During his last visit, on Dec. 10, the senator spent most of the day in Aiken County. At lunchtime he held a campaign rally at Al's Family Restaurant in North Augusta.
In the afternoon he delivered a policy speech at the Center for Hydrogen Research to a group composed primarily of scientists and engineers. There he unveiled an ambitious plan for achieving national energy independence and outlined the catastrophic geopolitical consequences if we fail to act soon.
He chose to give this important talk in Aiken County because he recognizes the contributions and sacrifices this community made toward ending the Cold War and the promise it holds for securing our future energy needs.
Mr. McCain declared that our reliance on foreign fossil fuels constitutes "a serious and urgent economic, environmental and national security challenge" and that by developing alternative energy sources, most notably nuclear, the United States would strengthen its long-term security.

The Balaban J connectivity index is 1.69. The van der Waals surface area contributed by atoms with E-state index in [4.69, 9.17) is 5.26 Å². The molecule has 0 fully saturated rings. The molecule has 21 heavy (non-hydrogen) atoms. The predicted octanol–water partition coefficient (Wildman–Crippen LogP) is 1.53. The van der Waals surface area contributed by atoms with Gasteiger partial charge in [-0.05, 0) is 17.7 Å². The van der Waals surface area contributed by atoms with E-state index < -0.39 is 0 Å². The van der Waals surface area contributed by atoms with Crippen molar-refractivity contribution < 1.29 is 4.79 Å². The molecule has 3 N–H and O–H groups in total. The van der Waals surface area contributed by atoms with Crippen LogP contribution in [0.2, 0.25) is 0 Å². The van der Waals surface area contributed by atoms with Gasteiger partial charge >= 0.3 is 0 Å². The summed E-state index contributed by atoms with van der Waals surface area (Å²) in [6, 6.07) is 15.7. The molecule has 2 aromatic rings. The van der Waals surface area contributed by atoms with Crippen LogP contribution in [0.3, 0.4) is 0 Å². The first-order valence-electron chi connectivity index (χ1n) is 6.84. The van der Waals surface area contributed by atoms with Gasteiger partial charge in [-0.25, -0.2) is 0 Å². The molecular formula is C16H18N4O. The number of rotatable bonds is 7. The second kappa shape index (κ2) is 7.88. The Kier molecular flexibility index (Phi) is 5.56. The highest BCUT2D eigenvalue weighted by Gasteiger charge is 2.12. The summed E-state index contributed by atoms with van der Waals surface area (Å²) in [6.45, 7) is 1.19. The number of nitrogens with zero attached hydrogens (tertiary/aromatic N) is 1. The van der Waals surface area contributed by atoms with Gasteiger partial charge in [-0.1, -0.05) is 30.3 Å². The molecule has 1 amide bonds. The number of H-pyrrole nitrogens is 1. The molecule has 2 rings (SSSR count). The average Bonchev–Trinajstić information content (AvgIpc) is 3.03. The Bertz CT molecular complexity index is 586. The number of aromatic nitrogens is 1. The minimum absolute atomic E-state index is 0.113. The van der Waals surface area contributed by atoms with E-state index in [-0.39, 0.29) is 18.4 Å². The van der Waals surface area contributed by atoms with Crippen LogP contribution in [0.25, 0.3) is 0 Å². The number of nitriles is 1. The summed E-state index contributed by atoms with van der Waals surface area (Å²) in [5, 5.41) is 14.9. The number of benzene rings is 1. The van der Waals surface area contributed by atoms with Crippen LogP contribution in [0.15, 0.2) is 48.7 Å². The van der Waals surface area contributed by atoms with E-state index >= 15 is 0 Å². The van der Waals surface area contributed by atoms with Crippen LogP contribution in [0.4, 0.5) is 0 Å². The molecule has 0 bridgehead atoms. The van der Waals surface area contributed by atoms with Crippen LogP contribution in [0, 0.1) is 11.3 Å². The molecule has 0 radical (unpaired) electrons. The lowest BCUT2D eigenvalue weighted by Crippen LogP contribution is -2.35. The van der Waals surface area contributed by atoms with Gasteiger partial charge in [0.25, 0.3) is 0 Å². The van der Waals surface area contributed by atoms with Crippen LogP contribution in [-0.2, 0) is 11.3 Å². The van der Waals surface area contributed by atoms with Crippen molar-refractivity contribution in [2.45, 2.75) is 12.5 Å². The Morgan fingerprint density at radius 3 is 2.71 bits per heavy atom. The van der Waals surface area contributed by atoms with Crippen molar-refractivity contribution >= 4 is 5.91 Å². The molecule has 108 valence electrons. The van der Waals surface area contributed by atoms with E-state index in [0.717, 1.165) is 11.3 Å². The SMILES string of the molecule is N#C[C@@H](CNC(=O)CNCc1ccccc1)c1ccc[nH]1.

He expressed support for the MOX program at Savannah River Site, which, in part, will turn weapons-grade plutonium into usable fuel for use in commercial nuclear reactors.
He also gave high marks to the work being done at the Savannah River National Laboratory and the Center for Hydrogen Research.
Toward the conclusion of his visit, I had the privilege to meet with the senator privately. Much of our discussion revolved around family and the rewards of being a dad. We talked about the challenges and opportunities confronting our nation and the importance of leaving our children a safe, clean and prosperous world.
I left the senator, absolutely convinced that I had made the right decision backing him. In my opinion, our country, our community and our children would be best served by a McCain presidency.
Scott Singer, a member of Aiken County Council, heads Republican Sen. John McCain's presidential campaign in Aiken County.